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2716Re: [ExExGayMinistry] Re: www.AnythingButStraight.com

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  • Brian Chase
    Mar 18, 2003
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      Hey NYguy,

      I really appreciate your thoughtful response. I am very much in agreement
      with most of what you wrote about interpretation. My approach is a bit
      different than yours and probably a bit more ham-handed. I believe that
      parts of the Bible are inspired, and parts are culturally imposed gibberish
      -- and I believe that God gave us brains and hearts so we can try to tell
      the difference.

      My only big quibble is with the following:

      "The Bible is a divinely inspired book (2 Tim. 3:16) and therefore should be
      reverently approached."

      Although I believe that portions of the Bible are inspired, I don't believe
      the passage you cite supports that assertion or the claim that the entire
      Bible is inspired. First of all, the verse was written before the canon was
      compiled -- so how could it refer to the Bible when the Bible didn't exist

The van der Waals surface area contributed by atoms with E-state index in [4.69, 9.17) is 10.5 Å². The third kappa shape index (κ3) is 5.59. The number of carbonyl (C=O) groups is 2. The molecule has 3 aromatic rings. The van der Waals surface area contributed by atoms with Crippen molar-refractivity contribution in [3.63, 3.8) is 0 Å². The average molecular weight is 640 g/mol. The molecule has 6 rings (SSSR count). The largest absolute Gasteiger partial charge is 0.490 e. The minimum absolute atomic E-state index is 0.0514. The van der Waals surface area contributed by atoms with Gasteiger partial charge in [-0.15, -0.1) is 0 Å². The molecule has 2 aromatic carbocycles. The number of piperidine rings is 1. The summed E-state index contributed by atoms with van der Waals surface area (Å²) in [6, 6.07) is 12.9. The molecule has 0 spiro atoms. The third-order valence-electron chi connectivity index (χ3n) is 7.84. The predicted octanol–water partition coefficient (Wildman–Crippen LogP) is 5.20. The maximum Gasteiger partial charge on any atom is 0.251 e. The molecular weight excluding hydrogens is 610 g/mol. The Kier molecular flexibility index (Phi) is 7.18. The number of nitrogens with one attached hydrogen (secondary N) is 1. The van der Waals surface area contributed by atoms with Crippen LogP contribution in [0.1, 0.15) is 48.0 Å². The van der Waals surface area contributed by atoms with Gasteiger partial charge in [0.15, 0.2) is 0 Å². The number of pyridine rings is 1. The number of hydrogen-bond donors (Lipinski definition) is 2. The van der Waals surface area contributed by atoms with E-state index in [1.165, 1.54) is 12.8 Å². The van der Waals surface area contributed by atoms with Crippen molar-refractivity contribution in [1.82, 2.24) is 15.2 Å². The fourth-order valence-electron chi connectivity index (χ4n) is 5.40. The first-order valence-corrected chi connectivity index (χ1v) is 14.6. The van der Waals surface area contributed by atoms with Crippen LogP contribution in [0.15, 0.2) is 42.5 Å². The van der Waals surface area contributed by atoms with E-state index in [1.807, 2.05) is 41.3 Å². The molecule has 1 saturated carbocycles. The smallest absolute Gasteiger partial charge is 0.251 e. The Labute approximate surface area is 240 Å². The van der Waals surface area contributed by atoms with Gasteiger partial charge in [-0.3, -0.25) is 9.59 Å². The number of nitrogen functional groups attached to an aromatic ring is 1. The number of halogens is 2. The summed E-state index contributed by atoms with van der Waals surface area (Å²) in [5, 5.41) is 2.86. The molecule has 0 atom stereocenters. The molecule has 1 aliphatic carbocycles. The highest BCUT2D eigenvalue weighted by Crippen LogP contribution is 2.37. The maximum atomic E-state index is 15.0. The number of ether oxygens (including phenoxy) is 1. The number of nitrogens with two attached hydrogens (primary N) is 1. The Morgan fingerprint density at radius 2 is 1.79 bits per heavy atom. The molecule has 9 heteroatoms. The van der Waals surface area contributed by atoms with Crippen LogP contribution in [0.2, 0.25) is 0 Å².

yet? At most, it could refer to the Old Testament.

      Secondly, the verse can also be translated as "all scripture that is
      inspired is worthy of teaching" rather than "all scripture is inspired."
      The first translation makes a heck of a lot more sense since there is no way
      that a letter written at the time could have been referring to itself as
      scripture. The passage probably means that we should study inspired
      scripture, but I don't see it as a claim that the entire Bible is inspired.

      Finally, the argument that �the Bible is inspired by God because the Bible
      says so� is circular reasoning. If I write a book and insert the claim that
      the book is inspired by God, that would prove absolutely nothing. Whoever
      wrote II Timothy (probably a student of Paul) was in no position to make an
      authoritative claim that all scripture was inspired.

      Because the Bible contains passages and teachings that are immoral and
      barbaric by any reasonably sane standard, I have to conclude that
      significant parts of the Bible were the product of the authors rather than
      the product of God. I find this approach much more satisfying than trying
      to figure out how certain repulsive and/or stupid passages of the Bible
      somehow advance God's will. Unless God truly approves of flogging slaves,
      executing gays and has a hang-up about loaning money for interest -- I think
      we can safely say that the Bible contains some mistakes.


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